For the meaning about Link Aggregation, please refer to Wikipedia: http://en.wikipedia.org/wiki/Link_aggregation
The following article were quoted from http://www.linuxhorizon.ro/bonding.html
Load Balance (mode=0, balance-rr)
Round-robin policy: Transmit packets in sequential order from the first available slave through the last. This mode provides load balancing and fault tolerance.
Failover (mode=1, active-backup)
Active-backup policy: Only one slave in the bond is active. A different slave becomes active if, and only if, the active slave fails. The bond's MAC address is externally visible on only one port (network adapter) to avoid confusing the switch. This mode provides fault tolerance. The primary option affects the behavior of this mode.
Balance-XOR (mode=2, balance-xor)
XOR policy: Transmit based on [(source MAC address XOR'd with destination MAC address) modulo slave count]. This selects the same slave for each destination MAC address. This mode provides load balancing and fault tolerance.
802.3ad (mode=4, 802.3ad)
IEEE 802.3ad Dynamic link aggregation. Creates aggregation groups that share the same speed and duplex settings. Utilizes all slaves in the active aggregator according to the 802.3ad specification.
1. Ethtool support in the base drivers for retrieving the speed and duplex of each slave.
2. A switch that supports IEEE 802.3ad Dynamic link aggregation.
Most switches will require some type of configuration to enable 802.3ad mode.
Balance-TLB (mode=5, balance-tlb)
Adaptive transmit load balancing: channel bonding that does not require any special switch support. The outgoing traffic is distributed according to the current load (computed relative to the speed) on each slave. Incoming traffic is received by the current slave. If the receiving slave fails, another slave takes over the MAC address of the failed receiving slave.
Prerequisite: Ethtool support in the base drivers for retrieving the speed of each slave.
Balance-ALB (mode=6, balance-alb)
Adaptive load balancing: includes balance-tlb plus receive load balancing (rlb) for IPV4 traffic, and does not require any special switch support. The receive load balancing is achieved by ARP negotiation. The bonding driver intercepts the ARP Replies sent by the local system on their way out and overwrites the source hardware address with the unique hardware address of one of the slaves in the bond such that different peers use different hardware addresses for the server.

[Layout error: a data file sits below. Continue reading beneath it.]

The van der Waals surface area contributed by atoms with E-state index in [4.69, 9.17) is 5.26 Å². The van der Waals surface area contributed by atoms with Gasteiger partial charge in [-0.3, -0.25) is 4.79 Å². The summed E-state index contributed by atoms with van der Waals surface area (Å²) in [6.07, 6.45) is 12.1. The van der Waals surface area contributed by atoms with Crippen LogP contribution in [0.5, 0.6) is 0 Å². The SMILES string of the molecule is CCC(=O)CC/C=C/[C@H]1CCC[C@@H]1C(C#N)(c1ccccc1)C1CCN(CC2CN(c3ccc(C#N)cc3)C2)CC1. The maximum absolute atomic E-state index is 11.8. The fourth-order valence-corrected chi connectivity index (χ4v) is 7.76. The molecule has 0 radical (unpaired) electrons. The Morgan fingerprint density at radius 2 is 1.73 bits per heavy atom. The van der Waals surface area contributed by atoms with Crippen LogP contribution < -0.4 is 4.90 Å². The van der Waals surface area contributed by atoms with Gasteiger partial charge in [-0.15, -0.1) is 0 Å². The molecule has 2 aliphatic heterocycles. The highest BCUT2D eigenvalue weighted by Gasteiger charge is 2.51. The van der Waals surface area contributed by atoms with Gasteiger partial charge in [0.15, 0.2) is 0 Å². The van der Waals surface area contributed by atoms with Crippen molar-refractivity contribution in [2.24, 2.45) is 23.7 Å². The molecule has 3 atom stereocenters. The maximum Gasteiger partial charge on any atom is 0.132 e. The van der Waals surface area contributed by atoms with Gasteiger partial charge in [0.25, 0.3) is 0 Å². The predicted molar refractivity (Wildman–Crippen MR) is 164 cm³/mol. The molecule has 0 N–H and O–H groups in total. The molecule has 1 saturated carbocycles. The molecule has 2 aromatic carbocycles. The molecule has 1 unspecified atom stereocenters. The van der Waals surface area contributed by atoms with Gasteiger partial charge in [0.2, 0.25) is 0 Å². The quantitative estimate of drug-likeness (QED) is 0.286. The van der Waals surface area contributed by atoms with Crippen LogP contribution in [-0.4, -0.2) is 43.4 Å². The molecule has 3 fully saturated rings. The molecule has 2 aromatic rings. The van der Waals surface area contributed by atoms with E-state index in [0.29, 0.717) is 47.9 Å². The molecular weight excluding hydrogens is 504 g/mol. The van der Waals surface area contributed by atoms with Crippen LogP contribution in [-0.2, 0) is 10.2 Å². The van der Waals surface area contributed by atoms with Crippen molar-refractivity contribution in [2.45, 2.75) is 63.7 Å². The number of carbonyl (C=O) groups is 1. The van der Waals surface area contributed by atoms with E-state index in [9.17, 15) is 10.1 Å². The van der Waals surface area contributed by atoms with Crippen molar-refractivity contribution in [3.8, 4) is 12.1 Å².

For example, if you want to setup 802.3ad, just enable the option "802.3ad", and connect both WAN and LAN to your switch. Be sure your switch supports 802.3ad, or it may not work.
keyword: link aggregation 802.3ad load balance
The following article were quoted from https://help.ubuntu.com/community/UbuntuBonding
The xmit_hash_policy (POLICY) option default value at Layer 2:
layer2 Uses XOR of hardware MAC addresses to generate the hash. This algorithm will place all traffic to a particular network peer on the same slave.
layer2+3 Uses XOR of hardware MAC addresses and IP addresses to generate the hash. This algorithm will place all traffic to a particular network peer on the same slave.
layer3+4 This policy uses upper layer protocol information, when available, to generate the hash. This allows for traffic to a particular network peer to span multiple slaves, although a single connection will not span multiple slaves.
encap2+3 This policy uses the same formula as layer2+3 but it relies on skb_flow_dissect to obtain the header fields which might result in the use of inner headers if an encapsulation protocol is used.
encap3+4 This policy uses the same formula as layer3+4 but it relies on skb_flow_dissect to obtain the header fields which might result in the use of inner headers if an encapsulation protocol is used.